I’d like to welcome Dr. ER (his alias when writing here) to my website as a contributing author. I have known him for a long time and he’s a brilliant guy that is very thorough and objective. I’ve brought him here because I respect his opinion, I know he stays current on research and he can offer some insight that us meatheads don’t quite have the education to be doling out advice on. He specializes in cardiology so he’s got a very strong base in this field.
While there are some very intelligent fitness/health coaches out there, sometimes we go beyond our scope. We know what we know and we should try to stick to it. If you have a following you need to be a bit more careful in what you write about and give “advice” on. For example, I’ve seen some fitness coaches cover things like vaccines which I know they have zero background to safely handle such an important topic. While the world of medicine and health should blend in some facets there are some topics we should tread carefully into.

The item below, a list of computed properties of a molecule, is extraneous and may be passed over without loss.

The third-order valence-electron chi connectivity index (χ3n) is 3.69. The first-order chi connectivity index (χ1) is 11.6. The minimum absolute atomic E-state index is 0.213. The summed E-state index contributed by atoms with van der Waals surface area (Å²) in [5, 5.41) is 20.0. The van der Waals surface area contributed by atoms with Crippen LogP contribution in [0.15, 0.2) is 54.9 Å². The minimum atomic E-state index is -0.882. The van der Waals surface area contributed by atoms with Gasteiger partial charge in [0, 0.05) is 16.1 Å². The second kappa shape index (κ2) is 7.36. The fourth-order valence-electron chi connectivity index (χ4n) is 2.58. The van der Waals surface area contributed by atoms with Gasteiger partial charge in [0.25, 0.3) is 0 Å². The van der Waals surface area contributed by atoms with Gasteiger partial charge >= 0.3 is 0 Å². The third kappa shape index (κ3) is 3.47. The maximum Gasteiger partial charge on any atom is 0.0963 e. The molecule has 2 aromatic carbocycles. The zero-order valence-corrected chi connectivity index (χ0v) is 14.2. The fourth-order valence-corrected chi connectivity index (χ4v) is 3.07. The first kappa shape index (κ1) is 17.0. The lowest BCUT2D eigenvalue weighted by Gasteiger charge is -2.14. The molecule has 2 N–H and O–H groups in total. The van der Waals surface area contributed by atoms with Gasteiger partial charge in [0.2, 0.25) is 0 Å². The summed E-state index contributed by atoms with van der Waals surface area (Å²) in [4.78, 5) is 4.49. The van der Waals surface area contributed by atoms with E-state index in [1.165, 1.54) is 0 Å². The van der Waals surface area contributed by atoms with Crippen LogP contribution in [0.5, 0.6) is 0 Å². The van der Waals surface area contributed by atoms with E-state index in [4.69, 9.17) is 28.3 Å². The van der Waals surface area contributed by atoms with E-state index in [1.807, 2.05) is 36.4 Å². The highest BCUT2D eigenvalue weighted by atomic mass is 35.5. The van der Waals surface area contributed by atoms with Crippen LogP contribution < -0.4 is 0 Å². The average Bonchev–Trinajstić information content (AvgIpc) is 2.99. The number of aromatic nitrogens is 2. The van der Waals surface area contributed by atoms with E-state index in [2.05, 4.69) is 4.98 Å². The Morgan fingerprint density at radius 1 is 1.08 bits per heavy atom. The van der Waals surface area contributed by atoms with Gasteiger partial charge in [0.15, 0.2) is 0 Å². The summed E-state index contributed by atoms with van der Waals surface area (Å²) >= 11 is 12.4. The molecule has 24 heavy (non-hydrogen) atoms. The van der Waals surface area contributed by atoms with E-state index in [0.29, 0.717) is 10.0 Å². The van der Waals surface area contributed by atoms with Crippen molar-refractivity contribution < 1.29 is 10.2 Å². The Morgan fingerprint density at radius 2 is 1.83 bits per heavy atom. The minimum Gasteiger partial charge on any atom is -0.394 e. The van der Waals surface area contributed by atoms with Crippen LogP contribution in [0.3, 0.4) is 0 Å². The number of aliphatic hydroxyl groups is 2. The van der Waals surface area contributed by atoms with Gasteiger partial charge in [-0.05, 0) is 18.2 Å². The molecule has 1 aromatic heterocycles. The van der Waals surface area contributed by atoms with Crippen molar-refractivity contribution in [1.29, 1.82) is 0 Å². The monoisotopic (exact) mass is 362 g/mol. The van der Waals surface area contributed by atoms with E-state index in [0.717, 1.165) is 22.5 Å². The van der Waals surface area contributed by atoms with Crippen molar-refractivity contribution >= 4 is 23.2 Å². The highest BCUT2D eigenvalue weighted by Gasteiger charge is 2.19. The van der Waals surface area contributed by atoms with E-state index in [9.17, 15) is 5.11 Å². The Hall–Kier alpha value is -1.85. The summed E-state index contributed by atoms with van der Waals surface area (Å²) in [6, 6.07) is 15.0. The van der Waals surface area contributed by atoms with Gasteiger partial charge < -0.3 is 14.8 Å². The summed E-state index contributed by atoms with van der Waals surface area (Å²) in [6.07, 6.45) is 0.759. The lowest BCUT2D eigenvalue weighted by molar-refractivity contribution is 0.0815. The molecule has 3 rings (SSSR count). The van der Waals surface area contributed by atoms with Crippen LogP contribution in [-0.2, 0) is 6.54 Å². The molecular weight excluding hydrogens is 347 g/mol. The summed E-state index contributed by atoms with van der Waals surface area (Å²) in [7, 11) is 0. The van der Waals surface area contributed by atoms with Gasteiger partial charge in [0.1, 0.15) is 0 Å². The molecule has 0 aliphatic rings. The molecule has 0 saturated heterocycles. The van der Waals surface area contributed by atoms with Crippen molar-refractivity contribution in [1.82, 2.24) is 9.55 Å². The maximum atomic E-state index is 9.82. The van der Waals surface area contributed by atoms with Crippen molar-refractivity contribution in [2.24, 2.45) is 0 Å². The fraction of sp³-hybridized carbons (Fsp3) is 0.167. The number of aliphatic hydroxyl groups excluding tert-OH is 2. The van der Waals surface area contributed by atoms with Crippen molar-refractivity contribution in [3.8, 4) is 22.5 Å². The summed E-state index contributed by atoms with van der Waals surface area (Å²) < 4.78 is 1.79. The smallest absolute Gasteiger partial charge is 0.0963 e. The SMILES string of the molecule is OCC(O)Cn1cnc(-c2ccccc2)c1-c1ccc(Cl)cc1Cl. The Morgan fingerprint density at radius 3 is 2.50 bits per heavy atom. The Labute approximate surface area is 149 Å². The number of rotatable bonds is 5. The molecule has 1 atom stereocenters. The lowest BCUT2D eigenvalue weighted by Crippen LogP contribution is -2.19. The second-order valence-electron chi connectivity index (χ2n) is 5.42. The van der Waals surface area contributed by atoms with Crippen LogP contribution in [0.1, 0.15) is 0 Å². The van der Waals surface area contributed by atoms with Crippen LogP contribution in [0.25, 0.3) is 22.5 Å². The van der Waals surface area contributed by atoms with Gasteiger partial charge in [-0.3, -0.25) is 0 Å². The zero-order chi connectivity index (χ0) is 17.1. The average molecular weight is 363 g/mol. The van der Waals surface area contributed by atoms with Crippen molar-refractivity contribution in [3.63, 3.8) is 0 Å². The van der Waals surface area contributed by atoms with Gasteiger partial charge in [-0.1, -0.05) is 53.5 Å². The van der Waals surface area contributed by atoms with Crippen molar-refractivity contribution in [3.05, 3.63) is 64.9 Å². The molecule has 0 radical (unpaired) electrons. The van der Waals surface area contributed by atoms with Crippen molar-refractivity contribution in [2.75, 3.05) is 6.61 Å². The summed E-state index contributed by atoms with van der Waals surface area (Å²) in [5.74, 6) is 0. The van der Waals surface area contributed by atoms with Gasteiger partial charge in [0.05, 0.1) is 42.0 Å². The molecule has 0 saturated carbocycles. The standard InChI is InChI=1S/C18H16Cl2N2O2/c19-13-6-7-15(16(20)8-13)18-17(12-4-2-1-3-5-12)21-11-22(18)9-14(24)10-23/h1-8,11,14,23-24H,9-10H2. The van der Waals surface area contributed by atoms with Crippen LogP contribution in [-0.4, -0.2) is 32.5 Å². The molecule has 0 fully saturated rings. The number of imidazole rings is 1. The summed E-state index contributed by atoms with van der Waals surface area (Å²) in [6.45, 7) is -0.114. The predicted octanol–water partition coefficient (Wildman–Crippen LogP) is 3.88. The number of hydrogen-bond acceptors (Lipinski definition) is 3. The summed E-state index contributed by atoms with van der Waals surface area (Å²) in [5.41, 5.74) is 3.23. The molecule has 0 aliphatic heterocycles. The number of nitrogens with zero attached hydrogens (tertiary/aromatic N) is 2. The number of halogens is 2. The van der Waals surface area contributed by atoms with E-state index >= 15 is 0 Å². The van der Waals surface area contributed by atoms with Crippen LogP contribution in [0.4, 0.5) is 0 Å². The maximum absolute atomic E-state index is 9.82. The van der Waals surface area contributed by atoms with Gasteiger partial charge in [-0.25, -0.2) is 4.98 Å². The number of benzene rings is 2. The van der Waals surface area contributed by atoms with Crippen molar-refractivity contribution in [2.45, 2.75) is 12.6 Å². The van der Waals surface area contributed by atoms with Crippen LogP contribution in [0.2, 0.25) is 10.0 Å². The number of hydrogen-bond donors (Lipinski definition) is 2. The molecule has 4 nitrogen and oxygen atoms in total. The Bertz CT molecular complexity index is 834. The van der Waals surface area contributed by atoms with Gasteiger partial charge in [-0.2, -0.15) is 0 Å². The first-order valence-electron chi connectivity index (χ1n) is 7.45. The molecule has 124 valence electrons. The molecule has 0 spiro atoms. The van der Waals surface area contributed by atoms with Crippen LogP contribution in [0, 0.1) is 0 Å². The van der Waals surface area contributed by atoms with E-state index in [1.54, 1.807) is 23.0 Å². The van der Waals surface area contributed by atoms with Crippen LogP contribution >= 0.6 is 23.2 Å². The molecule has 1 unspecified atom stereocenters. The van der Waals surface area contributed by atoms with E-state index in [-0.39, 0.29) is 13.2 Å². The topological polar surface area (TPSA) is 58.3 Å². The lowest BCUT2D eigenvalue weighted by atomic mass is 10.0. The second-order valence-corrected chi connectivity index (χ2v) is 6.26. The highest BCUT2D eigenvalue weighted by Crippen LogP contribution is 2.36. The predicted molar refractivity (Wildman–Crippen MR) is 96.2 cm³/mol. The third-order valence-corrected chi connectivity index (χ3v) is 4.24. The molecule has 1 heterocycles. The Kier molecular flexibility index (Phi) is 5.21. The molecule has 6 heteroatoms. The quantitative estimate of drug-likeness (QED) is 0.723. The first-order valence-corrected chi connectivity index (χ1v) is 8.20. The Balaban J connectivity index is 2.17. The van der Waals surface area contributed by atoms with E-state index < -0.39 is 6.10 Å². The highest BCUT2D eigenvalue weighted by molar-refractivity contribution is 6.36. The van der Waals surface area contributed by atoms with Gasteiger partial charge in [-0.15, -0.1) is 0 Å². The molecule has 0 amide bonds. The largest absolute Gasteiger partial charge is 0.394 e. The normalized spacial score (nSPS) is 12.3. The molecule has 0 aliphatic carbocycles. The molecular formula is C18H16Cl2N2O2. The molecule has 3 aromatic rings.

This will likely be a 2 or 3 part series as I’d really like to provide people with a chance to understand the truth behind cholesterol, heart disease, statins, and so on. I will let him handle the heavy lifting and tough medical stuff, then I will share some of the dietary methods I have used to help clients lower and control cholesterol levels.
1.) Cholesterol is often a topic we see some fitness writers discuss. I personally believe cholesterol is grossly misunderstood by the vast majority of people. There also seems to be a fair amount of contradictions and myths that contribute to the confusion. Can you give us a brief primer on what cholesterol is and the important role(s) it plays in the body?